UK World News

Hamza Yousaf elected as Scottish National Party’s new leader

LONDON (AP) — Scotland’s governing Scottish National Party has elected Humza Yousaf as its new leader.

The 37-year-old son of South Asian immigrants is set to become the first person of color to serve as Scotland’s first minister.

Yousaf, who currently is Scotland’s health minister, beat two other Scottish lawmakers in a contest to replace First Minister Nicola Sturgeon. She unexpectedly stepped down last month.

He faces the challenge of uniting the SNP and re-energizing its campaign for Scottish independence from the United Kingdom.

The SNP’s 72,000 members chose among Scottish Finance Secretary Kate Forbes, Health Secretary Humza Yousaf and lawmaker Ash Regan.

The new party leader is due to be confirmed as first minister by Scottish lawmakers on Tuesday.

The health secretary was endorsed by far more MSPs and MPs than his two rivals, with Deputy First Minister John Swinney predicting that Mr Yousaf would “complete our journey to independence”.

He is undoubtedly the most experienced of the three leadership contenders, having served in government since 2012 in roles including justice secretary and transport minister. 

His supporters say he is a polished communicator who is best placed to unite the party and maintain the power-sharing agreement with the Scottish Greens after what has been a deeply fractious leadership contest.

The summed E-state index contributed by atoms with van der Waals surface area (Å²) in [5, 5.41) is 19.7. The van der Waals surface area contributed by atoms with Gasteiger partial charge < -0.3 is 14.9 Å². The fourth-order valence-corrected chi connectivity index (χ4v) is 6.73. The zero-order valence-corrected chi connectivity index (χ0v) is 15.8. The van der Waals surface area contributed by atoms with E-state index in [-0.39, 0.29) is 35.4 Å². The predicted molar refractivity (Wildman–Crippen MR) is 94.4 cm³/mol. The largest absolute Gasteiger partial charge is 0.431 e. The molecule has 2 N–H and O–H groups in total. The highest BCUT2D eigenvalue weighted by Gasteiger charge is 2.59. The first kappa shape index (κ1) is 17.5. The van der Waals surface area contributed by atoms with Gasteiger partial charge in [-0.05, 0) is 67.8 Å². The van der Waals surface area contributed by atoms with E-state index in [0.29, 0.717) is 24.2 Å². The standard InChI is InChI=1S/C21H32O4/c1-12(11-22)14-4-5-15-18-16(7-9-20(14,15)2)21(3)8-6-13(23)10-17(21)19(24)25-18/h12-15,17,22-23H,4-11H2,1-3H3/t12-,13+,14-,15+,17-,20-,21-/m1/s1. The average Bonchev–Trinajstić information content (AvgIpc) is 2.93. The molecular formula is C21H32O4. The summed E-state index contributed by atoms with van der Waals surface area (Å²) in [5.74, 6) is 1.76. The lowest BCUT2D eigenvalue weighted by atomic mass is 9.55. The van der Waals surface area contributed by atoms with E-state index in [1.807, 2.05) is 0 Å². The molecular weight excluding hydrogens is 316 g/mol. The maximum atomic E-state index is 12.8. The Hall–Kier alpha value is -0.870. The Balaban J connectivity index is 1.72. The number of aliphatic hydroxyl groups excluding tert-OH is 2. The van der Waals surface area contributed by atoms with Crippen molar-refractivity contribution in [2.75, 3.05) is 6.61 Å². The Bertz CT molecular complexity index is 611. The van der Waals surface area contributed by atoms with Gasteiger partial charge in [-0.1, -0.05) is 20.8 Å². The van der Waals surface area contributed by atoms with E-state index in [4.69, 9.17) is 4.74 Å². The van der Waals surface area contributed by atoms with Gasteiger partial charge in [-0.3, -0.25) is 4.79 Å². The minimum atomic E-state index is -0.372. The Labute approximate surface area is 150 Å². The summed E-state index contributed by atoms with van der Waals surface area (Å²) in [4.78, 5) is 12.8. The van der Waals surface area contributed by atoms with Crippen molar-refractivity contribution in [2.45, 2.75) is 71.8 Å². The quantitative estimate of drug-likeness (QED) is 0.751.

Mr Yousaf is a close ally of Ms Sturgeon and is generally seen as the “continuity candidate” who would seek to continue the work of the outgoing first minister. 

He is the only one of the three contenders to have said they would challenge the UK government’s block on Ms Sturgeon’s controversial gender recognition reforms in the courts, arguing that independence will only be won if the party continues to push “progressive values”. 

But he has stressed that he would only go to court if the legal advice suggested that a challenge could be successful.

Mr Yousaf has distanced himself from Ms Sturgeon’s plan to use the next election as a de facto referendum, saying that he would instead seek to build a “consistent majority” in favour of independence and it “isn’t good enough to have polls that put support for independence at 50% or 51%”.

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